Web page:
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Am J Psychiatry. 2004 Nov;161(11):2126-8.

Functional neuroimaging evidence for hyperarousal in insomnia.

Author information

1
Western Psychiatric Institute and Clinic, Sleep Neuroimaging Research Program, Department of Psychiatry, University of Pittsburgh School of Medicine, 3811 O'Hara St., Pittsburgh, PA 15213-2593, USA. nofzingerea@upmc.edu

Abstract

OBJECTIVE:

The authors investigated the neurobiological basis of poor sleep and daytime fatigue in insomnia.

METHOD:

[(18)F]Fluorodeoxyglucose positron emission tomography was used to assess regional cerebral glucose metabolism of seven patients with insomnia and 20 healthy subjects.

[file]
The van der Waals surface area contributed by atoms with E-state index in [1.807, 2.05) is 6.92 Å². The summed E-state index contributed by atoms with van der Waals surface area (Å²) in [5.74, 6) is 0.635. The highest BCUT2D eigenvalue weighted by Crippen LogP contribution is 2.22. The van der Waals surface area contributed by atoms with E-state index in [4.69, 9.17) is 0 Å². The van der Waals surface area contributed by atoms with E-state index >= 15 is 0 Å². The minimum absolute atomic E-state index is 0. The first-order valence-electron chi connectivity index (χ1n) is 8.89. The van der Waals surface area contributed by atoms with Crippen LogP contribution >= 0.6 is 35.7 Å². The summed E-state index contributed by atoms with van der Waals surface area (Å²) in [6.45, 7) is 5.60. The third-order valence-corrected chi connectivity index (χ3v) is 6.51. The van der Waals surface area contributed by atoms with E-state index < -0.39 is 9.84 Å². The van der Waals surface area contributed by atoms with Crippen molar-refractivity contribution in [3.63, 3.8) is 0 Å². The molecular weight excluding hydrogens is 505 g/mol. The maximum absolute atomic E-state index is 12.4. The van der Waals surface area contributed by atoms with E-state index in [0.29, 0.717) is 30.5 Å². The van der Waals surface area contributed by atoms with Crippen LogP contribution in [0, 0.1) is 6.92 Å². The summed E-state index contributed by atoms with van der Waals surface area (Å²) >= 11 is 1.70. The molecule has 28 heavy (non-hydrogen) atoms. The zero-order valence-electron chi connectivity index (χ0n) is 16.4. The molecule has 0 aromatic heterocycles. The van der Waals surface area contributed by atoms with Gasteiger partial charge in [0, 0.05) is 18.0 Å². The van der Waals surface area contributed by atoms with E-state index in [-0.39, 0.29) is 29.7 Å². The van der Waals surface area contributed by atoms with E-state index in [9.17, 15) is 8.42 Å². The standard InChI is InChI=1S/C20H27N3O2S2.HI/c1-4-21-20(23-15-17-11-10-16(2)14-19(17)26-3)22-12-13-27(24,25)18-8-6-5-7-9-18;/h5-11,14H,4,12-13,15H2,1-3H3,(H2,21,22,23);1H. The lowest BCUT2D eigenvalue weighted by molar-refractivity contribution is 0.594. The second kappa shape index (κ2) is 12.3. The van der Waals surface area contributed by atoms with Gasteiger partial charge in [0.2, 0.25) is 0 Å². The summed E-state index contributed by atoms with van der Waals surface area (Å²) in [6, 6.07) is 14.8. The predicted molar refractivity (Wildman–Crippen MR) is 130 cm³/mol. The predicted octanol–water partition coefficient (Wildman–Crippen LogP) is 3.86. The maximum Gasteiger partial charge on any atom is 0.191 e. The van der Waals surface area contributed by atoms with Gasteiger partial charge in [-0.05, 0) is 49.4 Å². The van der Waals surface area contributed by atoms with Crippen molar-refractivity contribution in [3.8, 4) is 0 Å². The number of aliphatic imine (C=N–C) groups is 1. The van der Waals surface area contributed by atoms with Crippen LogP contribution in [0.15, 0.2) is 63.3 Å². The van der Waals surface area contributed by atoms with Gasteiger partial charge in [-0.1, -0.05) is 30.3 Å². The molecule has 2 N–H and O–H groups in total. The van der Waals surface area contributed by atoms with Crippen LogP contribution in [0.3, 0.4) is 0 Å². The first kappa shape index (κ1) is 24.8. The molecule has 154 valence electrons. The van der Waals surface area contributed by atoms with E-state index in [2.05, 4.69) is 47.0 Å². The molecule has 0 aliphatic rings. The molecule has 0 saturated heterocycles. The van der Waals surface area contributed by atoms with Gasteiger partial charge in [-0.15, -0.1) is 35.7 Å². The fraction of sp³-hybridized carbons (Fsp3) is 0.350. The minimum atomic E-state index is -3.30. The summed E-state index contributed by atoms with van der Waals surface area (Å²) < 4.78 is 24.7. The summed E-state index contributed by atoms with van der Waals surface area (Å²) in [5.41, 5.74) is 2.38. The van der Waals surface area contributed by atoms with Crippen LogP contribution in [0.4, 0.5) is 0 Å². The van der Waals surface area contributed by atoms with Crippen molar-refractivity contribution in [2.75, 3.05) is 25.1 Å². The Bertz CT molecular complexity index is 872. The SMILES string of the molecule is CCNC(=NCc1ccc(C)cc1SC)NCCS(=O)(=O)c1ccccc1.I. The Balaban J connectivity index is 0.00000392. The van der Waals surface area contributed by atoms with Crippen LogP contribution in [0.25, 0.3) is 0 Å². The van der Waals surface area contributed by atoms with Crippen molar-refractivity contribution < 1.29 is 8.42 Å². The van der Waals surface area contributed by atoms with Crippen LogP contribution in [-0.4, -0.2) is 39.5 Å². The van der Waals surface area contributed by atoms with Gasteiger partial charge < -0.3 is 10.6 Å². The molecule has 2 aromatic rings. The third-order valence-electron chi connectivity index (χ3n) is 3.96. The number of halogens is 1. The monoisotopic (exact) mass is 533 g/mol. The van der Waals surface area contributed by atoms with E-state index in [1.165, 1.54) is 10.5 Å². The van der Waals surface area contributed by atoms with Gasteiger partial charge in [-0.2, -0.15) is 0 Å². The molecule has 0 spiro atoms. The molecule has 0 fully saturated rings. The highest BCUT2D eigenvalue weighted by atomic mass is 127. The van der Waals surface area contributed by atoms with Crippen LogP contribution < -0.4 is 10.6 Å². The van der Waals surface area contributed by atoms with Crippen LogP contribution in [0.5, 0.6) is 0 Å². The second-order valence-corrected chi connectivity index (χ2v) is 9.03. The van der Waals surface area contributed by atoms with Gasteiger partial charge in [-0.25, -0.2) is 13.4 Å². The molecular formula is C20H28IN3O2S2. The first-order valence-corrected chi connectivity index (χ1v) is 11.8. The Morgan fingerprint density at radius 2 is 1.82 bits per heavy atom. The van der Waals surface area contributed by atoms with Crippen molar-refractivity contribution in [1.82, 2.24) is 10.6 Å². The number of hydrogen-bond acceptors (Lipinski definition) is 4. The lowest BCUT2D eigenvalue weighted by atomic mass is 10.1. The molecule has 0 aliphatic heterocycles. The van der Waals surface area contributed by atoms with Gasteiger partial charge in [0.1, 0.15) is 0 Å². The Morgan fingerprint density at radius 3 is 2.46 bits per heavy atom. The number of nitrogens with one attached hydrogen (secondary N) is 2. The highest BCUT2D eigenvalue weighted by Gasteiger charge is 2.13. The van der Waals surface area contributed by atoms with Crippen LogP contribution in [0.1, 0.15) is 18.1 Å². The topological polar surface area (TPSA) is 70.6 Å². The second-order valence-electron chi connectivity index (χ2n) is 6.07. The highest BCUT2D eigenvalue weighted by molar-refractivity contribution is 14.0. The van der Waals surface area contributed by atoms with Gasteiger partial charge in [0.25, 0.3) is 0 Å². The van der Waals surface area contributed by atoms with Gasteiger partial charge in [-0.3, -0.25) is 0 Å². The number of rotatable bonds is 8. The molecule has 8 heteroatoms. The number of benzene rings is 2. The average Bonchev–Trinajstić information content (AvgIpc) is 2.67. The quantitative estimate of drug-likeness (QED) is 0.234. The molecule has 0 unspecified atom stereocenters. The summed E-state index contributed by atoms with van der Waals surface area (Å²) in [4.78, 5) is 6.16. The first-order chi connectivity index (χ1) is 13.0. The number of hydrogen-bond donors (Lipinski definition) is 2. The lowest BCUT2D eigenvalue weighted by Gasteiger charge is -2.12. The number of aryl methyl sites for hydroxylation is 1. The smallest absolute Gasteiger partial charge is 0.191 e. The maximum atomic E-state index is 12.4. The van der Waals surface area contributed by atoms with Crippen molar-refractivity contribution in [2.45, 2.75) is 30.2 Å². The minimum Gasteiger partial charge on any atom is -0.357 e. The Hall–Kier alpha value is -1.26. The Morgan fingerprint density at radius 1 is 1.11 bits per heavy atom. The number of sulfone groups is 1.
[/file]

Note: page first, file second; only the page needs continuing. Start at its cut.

RESULTS:

Compared with healthy subjects, patients with insomnia showed greater global cerebral glucose metabolism during sleep and while awake, a smaller decline in relative metabolism from waking to sleep states in wake-promoting regions, and reduced relative metabolism in the prefrontal cortex while awake.

CONCLUSIONS:

Subjectively disturbed sleep in patients with insomnia is associated with greater brain metabolism. The inability to fall asleep may be related to a failure of arousal mechanisms to decline in activity from waking to sleep states. Further, daytime fatigue may reflect decreased activity in the prefrontal cortex resulting from inefficient sleep.

PMID:
15514418
DOI:
10.1176/appi.ajp.161.11.2126
[Indexed for MEDLINE]
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